eduroam(UK) Technical Specification

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eduroam(UK) Technical Specification

Version 1.4
14 July 2016

Originator: Josh Howlett

Revisions by: Edward Wincott

Advisors: Dr Alan Buxey, Scott Armitage, Alec Edworthy



1.  Introduction

  • 1.1. Acknowledgements
  • 1.2. Overview
  • 1.3. Change log 

2. Common Requirements and Recommendations

  • 2.1. Participation
  • 2.2. Technical Contact
  • 2.3. Logging
  • 2.4. RADIUS Hosts
  • 2.5. eduroam Service Information Website

3. Home Organisation Requirements and Recommendations

  • 3.1. User Names
  • 3.2. Logging
  • 3.3. EAP Authentication
  • 3.4. Test Account
  • 3.5. User Security Awareness
  • 3.6. RADIUS Hosts

4. Visited Organisation Requirements and Recommendations

  • 4.1. Network Presentation
  • 4.2. RADIUS Forwarding
  • 4.3. NAS Requirements
  • 4.4. Securing Host Network Configuration
  • 4.5. IP Forwarding
  • 4.6. Application and Interception Proxies
  • 4.7. eduroam Service Information Website
  • 4.8. SSID
  • 4.9. Network Addressing
  • 4.10. WPA
  • 4.11. WPA2

5. Appendices

  • 5.1. Appendix I – Summary of Requirements
  • 5.2. Appendix II - Summary of Recommendations
  • 5.3. Appendix III – Glossary
  • 5.4. Appendix IV - Bibliography


1.1. Acknowledgements

The authors would like to acknowledge the many important contributions provided by the following during the original production and subsequent revisions of this document:

  • the members of the Jisc (formerly Janet) 802.1X Special Interest Group and the Wireless Access Group (WAG);
  • the subscribers of the Jisc Wireless-Admin mailing list;
  • the members of the GÉANT Mobility Task-Force (TF-Mobility);
  • the members of European eduroam confederation national roaming operator (NRO) community;
  • the Janet Location Independent Networking (LIN) National Trial participants.

The authors also thank colleagues at Jisc (formerly Janet) and particularly the eduroam(UK) Technical Support team based at Loughborough University for their contributions, support and assistance.

1.2. Overview

This document is the Technical Specification for the federated eduroam service operated by Jisc for participants in the UK and associated territories and is effective from 14th July 2016. It complies with the requirements mandated by the GÉANT European confederation policy (GN3-12-194) [1]. This document is subject to periodic revision; changes will be notified to registered contacts at participating organisations and to the community via the Jisc Community eduroam website [2], at which the most recent revision will be found.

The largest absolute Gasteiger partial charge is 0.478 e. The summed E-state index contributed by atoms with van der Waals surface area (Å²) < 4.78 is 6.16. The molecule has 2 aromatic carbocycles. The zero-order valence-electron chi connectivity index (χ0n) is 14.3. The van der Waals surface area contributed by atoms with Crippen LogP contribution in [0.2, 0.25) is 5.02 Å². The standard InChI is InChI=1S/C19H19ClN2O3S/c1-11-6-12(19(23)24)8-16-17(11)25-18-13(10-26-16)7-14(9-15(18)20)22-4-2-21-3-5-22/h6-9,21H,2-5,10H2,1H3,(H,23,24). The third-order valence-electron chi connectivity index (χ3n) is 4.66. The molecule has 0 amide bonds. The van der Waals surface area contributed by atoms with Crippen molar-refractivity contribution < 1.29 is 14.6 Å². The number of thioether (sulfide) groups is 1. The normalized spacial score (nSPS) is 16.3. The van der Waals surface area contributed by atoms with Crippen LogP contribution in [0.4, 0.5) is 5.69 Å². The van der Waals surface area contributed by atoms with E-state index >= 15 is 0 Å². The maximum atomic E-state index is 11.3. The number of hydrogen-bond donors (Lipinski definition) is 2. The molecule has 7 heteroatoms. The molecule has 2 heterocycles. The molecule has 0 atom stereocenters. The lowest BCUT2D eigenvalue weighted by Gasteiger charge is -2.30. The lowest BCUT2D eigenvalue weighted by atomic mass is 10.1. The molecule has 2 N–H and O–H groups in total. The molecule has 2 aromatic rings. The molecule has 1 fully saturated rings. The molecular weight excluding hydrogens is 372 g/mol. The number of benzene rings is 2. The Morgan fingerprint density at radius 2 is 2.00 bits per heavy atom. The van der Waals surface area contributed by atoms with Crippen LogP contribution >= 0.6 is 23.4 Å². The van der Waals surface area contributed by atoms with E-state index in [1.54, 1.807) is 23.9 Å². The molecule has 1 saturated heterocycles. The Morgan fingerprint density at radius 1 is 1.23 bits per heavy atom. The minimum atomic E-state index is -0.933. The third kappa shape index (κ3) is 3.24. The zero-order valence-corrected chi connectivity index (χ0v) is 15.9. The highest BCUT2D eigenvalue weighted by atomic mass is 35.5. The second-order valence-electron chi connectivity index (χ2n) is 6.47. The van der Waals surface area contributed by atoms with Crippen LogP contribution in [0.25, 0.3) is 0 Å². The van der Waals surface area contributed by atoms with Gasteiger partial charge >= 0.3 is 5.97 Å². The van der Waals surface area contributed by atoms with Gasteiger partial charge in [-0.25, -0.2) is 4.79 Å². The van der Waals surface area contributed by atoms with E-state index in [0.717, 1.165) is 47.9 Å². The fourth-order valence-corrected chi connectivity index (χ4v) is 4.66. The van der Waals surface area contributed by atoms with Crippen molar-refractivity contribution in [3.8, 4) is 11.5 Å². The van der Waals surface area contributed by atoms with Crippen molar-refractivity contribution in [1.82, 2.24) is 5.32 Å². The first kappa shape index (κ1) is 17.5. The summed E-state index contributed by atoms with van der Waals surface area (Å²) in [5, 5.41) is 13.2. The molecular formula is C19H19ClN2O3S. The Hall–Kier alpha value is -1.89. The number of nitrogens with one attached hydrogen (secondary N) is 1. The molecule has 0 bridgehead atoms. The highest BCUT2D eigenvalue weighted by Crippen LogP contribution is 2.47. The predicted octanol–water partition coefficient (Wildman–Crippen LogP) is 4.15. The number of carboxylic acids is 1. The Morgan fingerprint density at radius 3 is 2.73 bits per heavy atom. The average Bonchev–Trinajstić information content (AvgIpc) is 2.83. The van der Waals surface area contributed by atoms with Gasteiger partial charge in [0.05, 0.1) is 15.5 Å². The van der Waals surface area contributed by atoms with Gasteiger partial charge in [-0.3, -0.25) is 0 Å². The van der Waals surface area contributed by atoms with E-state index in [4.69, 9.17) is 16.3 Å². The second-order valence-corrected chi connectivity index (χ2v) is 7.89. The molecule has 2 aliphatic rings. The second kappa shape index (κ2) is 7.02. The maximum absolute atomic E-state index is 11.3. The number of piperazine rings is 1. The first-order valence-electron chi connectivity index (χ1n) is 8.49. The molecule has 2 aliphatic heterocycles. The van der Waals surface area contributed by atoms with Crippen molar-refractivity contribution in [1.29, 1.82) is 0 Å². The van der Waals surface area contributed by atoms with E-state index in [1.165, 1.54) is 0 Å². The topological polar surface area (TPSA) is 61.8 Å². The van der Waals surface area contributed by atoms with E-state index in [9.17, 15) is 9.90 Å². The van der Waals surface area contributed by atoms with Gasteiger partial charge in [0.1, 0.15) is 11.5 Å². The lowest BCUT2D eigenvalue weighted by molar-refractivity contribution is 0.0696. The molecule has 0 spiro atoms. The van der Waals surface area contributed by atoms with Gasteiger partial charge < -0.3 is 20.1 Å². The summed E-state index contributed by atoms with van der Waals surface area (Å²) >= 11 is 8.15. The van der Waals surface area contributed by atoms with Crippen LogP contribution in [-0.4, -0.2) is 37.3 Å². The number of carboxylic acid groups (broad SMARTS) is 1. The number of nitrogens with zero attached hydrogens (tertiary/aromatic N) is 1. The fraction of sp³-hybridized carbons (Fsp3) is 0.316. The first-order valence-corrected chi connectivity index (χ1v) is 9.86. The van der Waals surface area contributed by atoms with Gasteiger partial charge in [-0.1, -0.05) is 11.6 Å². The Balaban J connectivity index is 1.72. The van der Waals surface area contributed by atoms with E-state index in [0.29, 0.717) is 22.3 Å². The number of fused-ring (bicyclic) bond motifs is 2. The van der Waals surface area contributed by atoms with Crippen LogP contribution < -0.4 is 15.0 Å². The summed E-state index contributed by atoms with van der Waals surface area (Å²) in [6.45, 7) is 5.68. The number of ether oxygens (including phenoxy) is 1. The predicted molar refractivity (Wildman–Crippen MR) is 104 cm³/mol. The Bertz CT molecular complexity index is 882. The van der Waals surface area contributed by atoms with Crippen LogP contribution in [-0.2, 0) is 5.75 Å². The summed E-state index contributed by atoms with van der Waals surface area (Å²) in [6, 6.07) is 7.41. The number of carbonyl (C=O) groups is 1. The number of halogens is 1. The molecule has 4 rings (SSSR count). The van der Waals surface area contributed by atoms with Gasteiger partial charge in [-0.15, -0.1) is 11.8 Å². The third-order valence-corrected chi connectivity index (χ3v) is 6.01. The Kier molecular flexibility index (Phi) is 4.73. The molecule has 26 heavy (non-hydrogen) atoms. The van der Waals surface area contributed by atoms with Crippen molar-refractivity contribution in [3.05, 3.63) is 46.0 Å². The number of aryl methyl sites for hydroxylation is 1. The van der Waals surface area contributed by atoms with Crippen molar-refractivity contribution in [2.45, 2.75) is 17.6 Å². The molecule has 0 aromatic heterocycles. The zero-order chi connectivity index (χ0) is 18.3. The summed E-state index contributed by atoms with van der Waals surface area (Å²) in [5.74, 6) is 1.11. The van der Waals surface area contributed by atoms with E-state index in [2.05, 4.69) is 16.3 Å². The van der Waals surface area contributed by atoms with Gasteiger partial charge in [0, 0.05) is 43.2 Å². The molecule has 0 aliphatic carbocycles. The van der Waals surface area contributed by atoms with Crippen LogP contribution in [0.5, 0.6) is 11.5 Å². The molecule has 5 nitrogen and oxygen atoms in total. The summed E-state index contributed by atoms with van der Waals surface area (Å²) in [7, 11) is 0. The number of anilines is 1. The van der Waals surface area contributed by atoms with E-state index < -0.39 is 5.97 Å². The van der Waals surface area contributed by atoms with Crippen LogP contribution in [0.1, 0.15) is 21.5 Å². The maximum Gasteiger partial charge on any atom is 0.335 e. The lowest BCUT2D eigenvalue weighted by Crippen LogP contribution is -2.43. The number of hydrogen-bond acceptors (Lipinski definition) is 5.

1.2.1. Using this Document

This document uses the conventions specified in RFC 2119 [3] for indicating requirement levels.

This document consists of five sections. The first (‘Introduction’) and fifth (‘Appendices’) are for informational purposes only. The latter section contains four appendices: two summaries of the requirements and recommendations laid out in this document; a glossary defining various technical and non-technical terms; and a bibliography.

The remaining three sections are normative. These are:

  • Section 2 (‘Common Requirements and Recommendations’). This section is concerned with general requirements that are common for all participating organisations.
  • Section 3 (‘Home Organisation Requirements and Recommendations’). This section is concerned with the requirements for Home organisations, and primarily the authentication of users.
  • Section 4 (‘Visited Organisation Requirements and Recommendations’). This section is concerned with the requirements for Visited organisations, and primarily those relating to the visitor network.

1.3. Change log

To assist the reader the most significant changes to the requirements have been italicised.

1.3.1. Changes from version 1.3

  • All references to ‘Janet’ in an organisational context changed to ‘Jisc’; references to Janet in the context of the network and network-related documentation remain unaltered.
  • Overview, reference 1 to GÉANT European confederation policy, updated. Scope of document updated to accommodate provision of service in all UK associated territories.
  • Section 4 introduction: removed explanation of the historical legacy of the JRS technical standards tiers system, which allowed WPA and captive portal technologies to be included in service variations as defined in previous versions of this specification up to and including v1.1.
  • New Requirement 4: participating organisations must accurately assert both the service type and compliance level, and the operational status of their service via the Support server; and these assertions must be kept up to date. v1.3 requirement 4 renumbered to 5 and subsequent requirements numbering incremented by 1.
  • Requirement 5 (previously 4) worded to improve readability and clarity.
  • Requirement 6 (previously 5) changed timestamp requirement to be ‘in GMT’ to the more correctly applicable ‘UTC’ standard.
  • Requirement 11 (previously 10) revised to remove requirement for ORPS to be reachable on accounting ports UDP/1813 or UDP/1646 since NRPS no longer forward accounting requests to ORPS, and wording updated to more RFC conventional style.
  • Requirement 14 deleted because whilst the NRPS will continue to respond to accounting requests if forwarded to them, the content of the requests is not important as they are not forwarded onwards. Subsequent requirements numbering decremented by 1.